A male patient had trauma to the tooth #6 at the age of 13. The affected tooth has remained asymptomatic for more than 30 years (Fig.1). X-ray reveals an oblique root fracture (Fig.2 >) with radiolucency in the mesial alveolus (*, apparently normal trabecular pattern). Six years later (Feb. 2011), an acute infection develops (Fig.4 *). It requires incision & draining and antibiotic. At that time, the trabecular pattern disappears around the fracture line mesially (Fig.3 *). Four months later cone beam CT shows bone loss between #6 and 7 (Fig.5 *). Root canal therapy is done as a palliative measure (Fig.6 R; C: Cavit). Three months later, MTA (mineral trioxide aggregate) is placed in the coronal canal next to the fracture line (Fig.7 M). It is hoped that MTA can promote nearby bone and cementum to regenerate to seal the fracture line. Four months after MTA application, there is no sign of bone regeneration (Fig.8). Bone is lost for approximately 7 mm.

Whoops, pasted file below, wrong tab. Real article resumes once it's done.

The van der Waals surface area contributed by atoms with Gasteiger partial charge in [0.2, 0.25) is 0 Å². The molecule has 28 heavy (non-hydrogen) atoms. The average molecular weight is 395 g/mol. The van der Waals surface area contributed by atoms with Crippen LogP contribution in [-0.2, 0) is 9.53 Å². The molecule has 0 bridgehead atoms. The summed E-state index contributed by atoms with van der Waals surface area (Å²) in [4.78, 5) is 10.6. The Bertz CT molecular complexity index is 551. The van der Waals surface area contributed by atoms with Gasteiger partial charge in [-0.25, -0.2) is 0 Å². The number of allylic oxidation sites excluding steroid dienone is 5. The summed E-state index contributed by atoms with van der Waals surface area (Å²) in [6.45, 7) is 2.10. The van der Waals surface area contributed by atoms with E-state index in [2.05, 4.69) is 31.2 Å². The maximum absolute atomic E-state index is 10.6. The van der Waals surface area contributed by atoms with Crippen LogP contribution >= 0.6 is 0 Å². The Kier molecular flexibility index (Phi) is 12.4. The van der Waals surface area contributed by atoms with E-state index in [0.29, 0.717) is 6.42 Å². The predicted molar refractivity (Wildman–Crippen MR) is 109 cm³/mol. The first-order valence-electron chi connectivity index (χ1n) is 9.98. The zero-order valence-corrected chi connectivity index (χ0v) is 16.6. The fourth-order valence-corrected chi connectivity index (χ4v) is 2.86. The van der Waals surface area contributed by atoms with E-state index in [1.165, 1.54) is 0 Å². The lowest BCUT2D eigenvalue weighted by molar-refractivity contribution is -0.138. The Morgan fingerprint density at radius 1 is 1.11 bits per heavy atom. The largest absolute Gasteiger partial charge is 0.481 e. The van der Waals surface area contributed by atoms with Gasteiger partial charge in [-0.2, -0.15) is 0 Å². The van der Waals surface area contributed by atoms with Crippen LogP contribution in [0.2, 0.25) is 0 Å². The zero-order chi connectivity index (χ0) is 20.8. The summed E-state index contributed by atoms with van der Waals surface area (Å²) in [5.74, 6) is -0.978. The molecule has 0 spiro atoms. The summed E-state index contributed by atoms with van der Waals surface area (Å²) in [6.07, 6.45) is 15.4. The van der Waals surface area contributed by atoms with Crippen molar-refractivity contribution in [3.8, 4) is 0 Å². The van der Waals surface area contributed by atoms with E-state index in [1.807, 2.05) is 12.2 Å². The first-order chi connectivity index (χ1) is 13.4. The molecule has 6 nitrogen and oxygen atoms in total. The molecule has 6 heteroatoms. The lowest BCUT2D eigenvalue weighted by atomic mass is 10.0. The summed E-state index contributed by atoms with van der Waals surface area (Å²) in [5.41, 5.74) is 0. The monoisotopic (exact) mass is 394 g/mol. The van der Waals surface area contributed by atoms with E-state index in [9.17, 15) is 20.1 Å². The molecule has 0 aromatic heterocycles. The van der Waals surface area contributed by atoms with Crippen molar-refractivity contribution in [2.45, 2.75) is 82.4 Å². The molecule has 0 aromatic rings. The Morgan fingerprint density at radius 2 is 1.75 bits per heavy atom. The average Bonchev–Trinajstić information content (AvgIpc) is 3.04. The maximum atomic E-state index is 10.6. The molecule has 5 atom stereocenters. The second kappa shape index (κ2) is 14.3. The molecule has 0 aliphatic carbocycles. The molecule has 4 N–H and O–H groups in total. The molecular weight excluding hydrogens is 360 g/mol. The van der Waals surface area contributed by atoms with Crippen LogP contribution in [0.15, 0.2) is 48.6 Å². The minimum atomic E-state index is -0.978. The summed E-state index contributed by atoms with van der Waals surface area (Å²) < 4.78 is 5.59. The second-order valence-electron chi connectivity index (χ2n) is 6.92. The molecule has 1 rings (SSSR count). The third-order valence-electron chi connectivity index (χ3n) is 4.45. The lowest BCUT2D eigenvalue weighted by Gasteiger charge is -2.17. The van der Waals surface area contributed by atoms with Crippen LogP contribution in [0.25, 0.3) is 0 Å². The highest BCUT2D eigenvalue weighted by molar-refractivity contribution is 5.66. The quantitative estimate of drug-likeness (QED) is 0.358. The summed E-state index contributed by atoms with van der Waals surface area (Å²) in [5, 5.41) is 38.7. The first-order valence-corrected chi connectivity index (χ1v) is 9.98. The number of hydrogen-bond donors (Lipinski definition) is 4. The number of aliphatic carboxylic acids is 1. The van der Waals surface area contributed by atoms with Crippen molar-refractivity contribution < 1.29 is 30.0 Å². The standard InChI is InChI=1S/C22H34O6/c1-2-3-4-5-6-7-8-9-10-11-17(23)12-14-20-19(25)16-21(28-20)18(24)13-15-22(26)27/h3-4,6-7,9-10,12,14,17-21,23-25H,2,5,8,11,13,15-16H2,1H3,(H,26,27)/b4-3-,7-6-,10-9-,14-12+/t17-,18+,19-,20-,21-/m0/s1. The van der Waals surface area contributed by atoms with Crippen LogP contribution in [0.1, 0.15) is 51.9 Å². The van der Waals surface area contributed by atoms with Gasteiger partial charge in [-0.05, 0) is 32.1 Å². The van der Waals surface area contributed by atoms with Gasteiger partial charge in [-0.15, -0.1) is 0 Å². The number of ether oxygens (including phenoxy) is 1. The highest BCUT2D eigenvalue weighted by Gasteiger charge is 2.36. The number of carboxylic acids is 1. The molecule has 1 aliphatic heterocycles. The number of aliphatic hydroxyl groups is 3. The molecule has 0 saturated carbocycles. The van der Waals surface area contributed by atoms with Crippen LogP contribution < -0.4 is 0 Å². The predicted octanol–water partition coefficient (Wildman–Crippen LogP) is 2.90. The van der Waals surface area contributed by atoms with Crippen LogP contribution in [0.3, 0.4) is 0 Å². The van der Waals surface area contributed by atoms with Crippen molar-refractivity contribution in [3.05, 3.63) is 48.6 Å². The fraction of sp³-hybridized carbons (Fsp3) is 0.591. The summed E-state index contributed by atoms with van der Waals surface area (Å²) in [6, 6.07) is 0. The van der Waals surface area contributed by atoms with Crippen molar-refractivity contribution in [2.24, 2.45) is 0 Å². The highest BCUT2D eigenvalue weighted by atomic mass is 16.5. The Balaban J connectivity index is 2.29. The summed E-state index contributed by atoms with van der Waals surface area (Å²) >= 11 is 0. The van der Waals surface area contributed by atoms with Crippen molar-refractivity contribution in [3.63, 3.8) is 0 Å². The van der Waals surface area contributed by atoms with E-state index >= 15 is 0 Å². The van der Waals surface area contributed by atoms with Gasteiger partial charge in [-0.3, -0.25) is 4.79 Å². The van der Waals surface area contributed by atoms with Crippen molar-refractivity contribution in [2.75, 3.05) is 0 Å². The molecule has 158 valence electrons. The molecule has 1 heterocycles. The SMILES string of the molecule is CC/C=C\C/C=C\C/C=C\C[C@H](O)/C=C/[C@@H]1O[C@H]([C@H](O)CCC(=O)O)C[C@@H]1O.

The tooth is discolored probably due to the side-effect of MTA(Fig.9; photo taken 9 months post-MTA). The mesial gingiva recedes (*). There is mild persistent pain with purulent discharge mesiobuccally (Fig.10 >). The corresponding pocket remains 7-8 mm deep in spite of root canal therapy and MTA.
Treatment plan is to extrude #6 by placing a mini-implant between #27 and 28 (Fig.11-13) until the fracture line is exposed and the chronic infection is controlled. The most importantly, the extrusion is expected to bring down the mesial papilla and the alveolar bone. If the remaining root is not stable, the tooth is extracted and replaced by an implant.
What size of elastic is used? Brackets should be placed next to #6?
Progress of the case.
Xin Wei, DDS, PhD, MS 1st edition 09/23/2013, last revision 05/16/2014